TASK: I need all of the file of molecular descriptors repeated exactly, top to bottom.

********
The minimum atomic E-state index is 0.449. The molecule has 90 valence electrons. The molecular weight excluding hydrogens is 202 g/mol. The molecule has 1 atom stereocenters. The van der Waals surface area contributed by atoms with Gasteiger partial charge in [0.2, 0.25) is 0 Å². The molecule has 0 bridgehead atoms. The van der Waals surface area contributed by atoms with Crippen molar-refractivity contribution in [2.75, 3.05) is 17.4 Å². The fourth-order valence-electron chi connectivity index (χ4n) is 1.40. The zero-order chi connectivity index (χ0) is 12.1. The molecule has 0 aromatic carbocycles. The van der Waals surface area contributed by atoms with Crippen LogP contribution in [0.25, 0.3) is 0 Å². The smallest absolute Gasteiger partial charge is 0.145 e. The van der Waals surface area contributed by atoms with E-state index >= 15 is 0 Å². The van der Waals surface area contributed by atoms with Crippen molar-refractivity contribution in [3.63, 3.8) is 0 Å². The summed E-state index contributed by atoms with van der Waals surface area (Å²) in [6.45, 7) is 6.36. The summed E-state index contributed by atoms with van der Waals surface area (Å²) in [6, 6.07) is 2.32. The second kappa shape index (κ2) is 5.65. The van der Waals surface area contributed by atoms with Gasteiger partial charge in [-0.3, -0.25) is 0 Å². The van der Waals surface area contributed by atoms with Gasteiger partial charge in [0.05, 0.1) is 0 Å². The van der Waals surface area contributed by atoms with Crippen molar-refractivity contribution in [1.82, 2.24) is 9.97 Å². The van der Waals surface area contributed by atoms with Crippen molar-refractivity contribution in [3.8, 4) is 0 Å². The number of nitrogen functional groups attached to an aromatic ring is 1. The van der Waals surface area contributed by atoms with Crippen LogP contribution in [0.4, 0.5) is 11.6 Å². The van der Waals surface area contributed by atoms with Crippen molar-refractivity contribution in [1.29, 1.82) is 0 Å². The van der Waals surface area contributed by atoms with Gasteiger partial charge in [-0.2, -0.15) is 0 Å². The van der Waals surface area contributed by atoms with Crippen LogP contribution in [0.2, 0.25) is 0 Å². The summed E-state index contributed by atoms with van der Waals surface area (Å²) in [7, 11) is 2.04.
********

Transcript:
The minimum atomic E-state index is 0.449. The molecule has 90 valence electrons. The molecular weight excluding hydrogens is 202 g/mol. The molecule has 1 atom stereocenters. The van der Waals surface area contributed by atoms with Gasteiger partial charge in [0.2, 0.25) is 0 Å². The molecule has 0 bridgehead atoms. The van der Waals surface area contributed by atoms with Crippen molar-refractivity contribution in [2.75, 3.05) is 17.4 Å². The fourth-order valence-electron chi connectivity index (χ4n) is 1.40. The zero-order chi connectivity index (χ0) is 12.1. The molecule has 0 aromatic carbocycles. The van der Waals surface area contributed by atoms with Crippen LogP contribution in [0.25, 0.3) is 0 Å². The smallest absolute Gasteiger partial charge is 0.145 e. The van der Waals surface area contributed by atoms with E-state index >= 15 is 0 Å². The van der Waals surface area contributed by atoms with Crippen molar-refractivity contribution in [3.63, 3.8) is 0 Å². The summed E-state index contributed by atoms with van der Waals surface area (Å²) in [6.45, 7) is 6.36. The summed E-state index contributed by atoms with van der Waals surface area (Å²) in [6, 6.07) is 2.32. The second kappa shape index (κ2) is 5.65. The van der Waals surface area contributed by atoms with Gasteiger partial charge in [-0.3, -0.25) is 0 Å². The van der Waals surface area contributed by atoms with Gasteiger partial charge in [0.05, 0.1) is 0 Å². The van der Waals surface area contributed by atoms with Crippen molar-refractivity contribution in [1.82, 2.24) is 9.97 Å². The van der Waals surface area contributed by atoms with Crippen molar-refractivity contribution in [3.8, 4) is 0 Å². The number of nitrogen functional groups attached to an aromatic ring is 1. The van der Waals surface area contributed by atoms with Crippen LogP contribution in [0.4, 0.5) is 11.6 Å². The van der Waals surface area contributed by atoms with Crippen molar-refractivity contribution in [1.29, 1.82) is 0 Å². The van der Waals surface area contributed by atoms with Gasteiger partial charge in [-0.2, -0.15) is 0 Å². The van der Waals surface area contributed by atoms with Crippen LogP contribution in [0.2, 0.25) is 0 Å². The summed E-state index contributed by atoms with van der Waals surface area (Å²) in [7, 11) is 2.04.